Maureen Handrahan is the former Women in Security Program Editor at the NATO Association of Canada and a current contributor. She is currently an M.A. candidate in International Security at the Josef Korbel School of International Studies at the University of Denver. She also holds a B.A. from McGill University with a double major in Political Science and International Development and a minor in African Studies. Maureen has previously worked on project evaluation reports for UNDP, interned at Canadians for Justice and Peace in the Middle East, and travelled to Kenya to conduct humanitarian work. Her research interests include peacebuilding, NATO security policy, and social-political development in Africa and the Middle East.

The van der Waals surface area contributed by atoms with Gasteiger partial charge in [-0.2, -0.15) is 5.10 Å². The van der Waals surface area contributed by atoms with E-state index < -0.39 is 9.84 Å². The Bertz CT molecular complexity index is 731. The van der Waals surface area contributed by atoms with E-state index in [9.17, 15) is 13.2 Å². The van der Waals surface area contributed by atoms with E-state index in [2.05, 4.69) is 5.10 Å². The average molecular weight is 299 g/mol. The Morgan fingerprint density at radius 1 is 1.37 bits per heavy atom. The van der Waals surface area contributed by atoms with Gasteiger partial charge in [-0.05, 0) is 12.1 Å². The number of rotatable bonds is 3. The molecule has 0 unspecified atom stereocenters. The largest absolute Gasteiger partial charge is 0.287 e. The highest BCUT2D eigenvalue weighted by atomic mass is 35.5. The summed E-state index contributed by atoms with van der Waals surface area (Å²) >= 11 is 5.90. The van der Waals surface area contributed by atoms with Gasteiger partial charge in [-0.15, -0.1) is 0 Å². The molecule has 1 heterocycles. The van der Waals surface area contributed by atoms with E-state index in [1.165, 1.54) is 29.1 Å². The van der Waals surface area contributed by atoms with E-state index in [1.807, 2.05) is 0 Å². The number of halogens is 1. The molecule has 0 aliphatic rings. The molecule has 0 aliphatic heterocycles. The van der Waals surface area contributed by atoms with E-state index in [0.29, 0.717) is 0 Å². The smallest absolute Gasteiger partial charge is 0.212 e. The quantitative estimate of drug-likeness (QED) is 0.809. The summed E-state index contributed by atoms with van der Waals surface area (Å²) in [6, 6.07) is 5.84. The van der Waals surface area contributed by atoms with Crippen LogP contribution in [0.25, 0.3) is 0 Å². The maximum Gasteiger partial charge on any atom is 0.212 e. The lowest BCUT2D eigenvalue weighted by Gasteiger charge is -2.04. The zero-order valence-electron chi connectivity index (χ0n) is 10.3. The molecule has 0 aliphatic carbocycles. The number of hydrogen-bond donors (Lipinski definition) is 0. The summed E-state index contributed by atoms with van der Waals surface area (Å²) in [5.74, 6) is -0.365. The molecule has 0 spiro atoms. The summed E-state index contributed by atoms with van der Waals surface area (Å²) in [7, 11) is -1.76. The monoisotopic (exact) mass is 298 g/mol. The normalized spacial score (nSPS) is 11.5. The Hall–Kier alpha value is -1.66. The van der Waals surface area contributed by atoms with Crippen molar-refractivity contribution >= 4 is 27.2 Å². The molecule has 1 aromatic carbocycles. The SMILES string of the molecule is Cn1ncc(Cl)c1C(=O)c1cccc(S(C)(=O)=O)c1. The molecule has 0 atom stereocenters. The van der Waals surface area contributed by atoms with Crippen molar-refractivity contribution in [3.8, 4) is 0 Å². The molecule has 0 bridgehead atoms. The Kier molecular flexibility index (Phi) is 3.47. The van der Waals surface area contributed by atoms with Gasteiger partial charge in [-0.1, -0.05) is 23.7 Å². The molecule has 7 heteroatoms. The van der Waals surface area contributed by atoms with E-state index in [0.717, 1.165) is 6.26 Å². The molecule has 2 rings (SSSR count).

Maureen Handrahan argues that as perspectives of women’s roles in combat evolve, so too should perspectives on their participation in military conscription.
Maureen Handrahan discusses the various strategies that exist to increase women’s participation in the Canadian political arena.
Women in Libya are at an important crossroads. They have emerged from the repressive Gaddafi era with renewed representation in the Libyan political sphere. There is no guarantee, however, that gains made since the NATO intervention in 2011 will endure.